In May 2013, the Crown Court in Evry (France) approved the Nga’s lawsuit suing 26 US chemical companies (12 of which were merged or stopped operating later). In April 2014, the Court opened the first trial. In 6 years (from 2014 to 2020), there have been 19 procedural trials. Nga faced many difficulties and obstacles caused by the defendant's side, as well as her old age and weakness due to dangerous diseases, but she did not feel discouraged and desperate. She said: "How can I be discouraged when my mind is always imbued with images of Agent Orange victims full of hope and expectation". On June 29, 2020, the Evry Court issued a notice of Nga's case and requested that proceedings be closed on September 28, 2020, to conduct the hearing on October 12, 2020. However, due to the Covid-19 pandemic, the trial was postponed to January 25, 2021. Accordingly, from 09:00 to 17:00, on January 25, 2021, the Evry Court held a hearing between the Nga’s lawyers and the lawyers of 14 US chemical companies. At the trial, there were about 20 lawyers of 14 chemical companies, such as: Dow Chemical, Bayer-Monsanto, Harcros Chemical, Uniroyal Chemical, Thompson Hayward Chemical etc., They had 4 hours to debate and argue for their clients’ interest. Nga’s 3 lawyers, including: William Bourdon, Amélie Lefebvre and Bertrand Repolt, had only 1 hour and 30 minutes (these three lawyers have volunteered to help Nga for six years). According to a notice from the Court, on May 10, 2021, the Court would respond to the parties.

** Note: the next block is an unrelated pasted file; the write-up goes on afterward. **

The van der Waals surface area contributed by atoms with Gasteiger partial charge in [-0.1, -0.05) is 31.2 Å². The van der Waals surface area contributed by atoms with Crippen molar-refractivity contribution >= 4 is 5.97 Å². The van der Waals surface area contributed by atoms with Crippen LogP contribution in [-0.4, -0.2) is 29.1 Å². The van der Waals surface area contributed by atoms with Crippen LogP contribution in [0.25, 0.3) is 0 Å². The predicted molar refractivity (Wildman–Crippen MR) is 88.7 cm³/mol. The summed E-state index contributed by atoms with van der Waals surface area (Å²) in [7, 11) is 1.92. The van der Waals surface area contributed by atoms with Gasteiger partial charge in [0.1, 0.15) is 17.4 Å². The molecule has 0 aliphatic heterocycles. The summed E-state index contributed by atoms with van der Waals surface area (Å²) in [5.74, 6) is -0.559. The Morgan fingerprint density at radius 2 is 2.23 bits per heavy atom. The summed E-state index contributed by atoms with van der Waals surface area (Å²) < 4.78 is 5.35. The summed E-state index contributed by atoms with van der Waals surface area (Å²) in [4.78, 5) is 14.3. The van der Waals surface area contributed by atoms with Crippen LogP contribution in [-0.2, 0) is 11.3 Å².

The first hearing at the Crown Court of Evry (France)

It can be said that this is a rare lawsuit in the judicial history of France in particular and internationally in general because the plaintiff is an individual, fighting against multinational corporations. The fact that Evry court held trial of Nga's lawsuit is the right thing, meeting the expectation of the Agent Orange victims and all those who respect and protect justice. Therefore, behind her stand hundreds of thousands of victims of Agent Orange in Vietnam, millions of Vietnamese people and people of the world. In particular, the Vietnam Association for Victims of Agent Orange/Dioxin (VAVA) supported her case with many practical and specific actions. Immediately after she filed the lawsuit, on June 13, 2014, the Association issued a statement supporting the lawsuit. On April 9, 2015, VAVA president sent an open letter to the Evry Court proposing a strict trial of the case. VAVA also called its member organizations and the entire society to actively take actions to support Nga. Accordingly, the Association's member organizations have launched a campaign and asked for more than 400,000 signatures to support the case, and raised hundreds of millions of VND donating for the case.